- Press Release
- Dec 1, 2022
American Astronomical Society Honors NRAO Scientist
The American Astronomical Society (AAS) has awarded its prestigious George Van Biesbroeck Prize to Dr. Eric Greisen of the National Radio Astronomy Observatory (NRAO) in Socorro, New Mexico. The society cited Greisen’s quarter-century as “principal architect and tireless custodian” of the Astronomical Image Processing System (AIPS), a massive software package used by astronomers around the world, as “an invaluable service to astronomy.”
The Van Biesbroeck Prize “honors a living individual for long-term extraordinary or unselfish service to astronomy, often beyond the requirements of his or her paid position.” The AAS, with about 7,000 members, is the major organization of professional astronomers in North America.
” The Very Large Array (VLA) is the most productive ground-based telescope in the history of astronomy, and most of the more than 10,000 observing projects on the VLA have depended upon the AIPS software to produce their scientific results,” said Dr. James Ulvestad, NRAO’s Director of New Mexico Operations. “This same software package also has been the principal tool for scientists using the Very Long Baseline Array and numerous other radio telescopes around the world,” Ulvestad added.
Greisen, who received a Ph.D in astronomy from the California Institute of Technology, joined the NRAO in 1972. He moved from the observatory’s headquarters in Charlottesville, Virginia, to its Array Operations Center in Socorro in 2000.
Greisen, who learned of the award in a telephone call from the AAS President, Dr. Robert Kirschner of Harvard University, said, “I’m pleased for the recognition of AIPS and also for the recognition of the contributions of radio astronomy to astronomy as a whole.” He added that “it wasn’t just me who did AIPS. There were many others.”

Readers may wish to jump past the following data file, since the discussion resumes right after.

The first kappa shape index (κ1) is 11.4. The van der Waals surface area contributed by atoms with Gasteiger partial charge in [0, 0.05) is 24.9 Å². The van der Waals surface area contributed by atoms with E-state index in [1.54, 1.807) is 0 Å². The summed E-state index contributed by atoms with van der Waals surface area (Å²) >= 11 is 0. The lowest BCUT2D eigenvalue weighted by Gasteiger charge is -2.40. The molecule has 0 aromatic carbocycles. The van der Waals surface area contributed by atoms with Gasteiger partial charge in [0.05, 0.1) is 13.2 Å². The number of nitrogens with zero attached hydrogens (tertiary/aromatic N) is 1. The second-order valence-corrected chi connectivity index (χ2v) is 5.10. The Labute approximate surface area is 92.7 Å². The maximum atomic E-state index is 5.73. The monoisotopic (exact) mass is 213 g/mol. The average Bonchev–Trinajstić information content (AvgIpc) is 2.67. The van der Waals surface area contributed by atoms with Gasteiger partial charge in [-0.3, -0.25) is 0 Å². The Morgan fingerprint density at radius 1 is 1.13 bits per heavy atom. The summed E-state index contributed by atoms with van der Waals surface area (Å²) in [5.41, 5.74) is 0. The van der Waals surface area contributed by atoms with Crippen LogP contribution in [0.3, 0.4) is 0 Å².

The AIPS software package grew out of the need for an efficient tool for producing images with the VLA, which was being built in the late 1970s. Work on the package began in 1978 in Charlottesville. Now including nearly a million lines of program code and almost a half-million lines of documentation, AIPS is used at more than 500 sites around the world. The package is a mainstay and a daily tool for most of the world’s radio astronomers, and also has been used by scientists in such other fields as fluid-dynamics simulation and medical imaging.
Over the years, Greisen and his colleagues at NRAO have revised the AIPS package numerous times and expanded its capabilities as new astronomical and computing hardware was developed. The software has been kept independent of specific computing hardware and operating systems, and so has been successfully used on a wide variety of computing equipment.
“We are extremely proud of Eric’s work and congratulate him on receiving this award,” said NRAO Director Dr. Fred K.Y. Lo. “He has shown extraordinary dedication to making AIPS a valuable and effective tool for the world astronomical community, and this award is well-deserved recognition.”
The AAS citation reads, “The 2005 Van Biesbroeck Prize is awarded to Dr. Eric Greisen of NRAO for the initiation, development, and maintenance for twenty-five years of the Astronomical Image Processing System (AIPS). Virtually every VLA and VLBA program relies on AIPS for calibration and image reconstruction, and it has been exported to more than 500 sites worldwide. Greisen, as its principal architect and tireless custodian, has provided an invaluable service to astronomy. Moreover, AIPS represented a new paradigm for the processing of massive astronomical datasets, i.e., a comprehensive software package that was rigorously independent of particular operating systems, which supported portability and adaptability to evolving hardware designs. Beyond the call of duty, Greisen has generously responded to individual queries about the code from users at all levels, sometimes in real time at odd hours to support observations in progress.”
Greisen is the second NRAO scientist to receive the Van Biesbroeck Prize. Dr. Barry Clark, one of the early architects of the VLA who has scheduled that telescope’s observations for nearly three decades, received the award in 1991.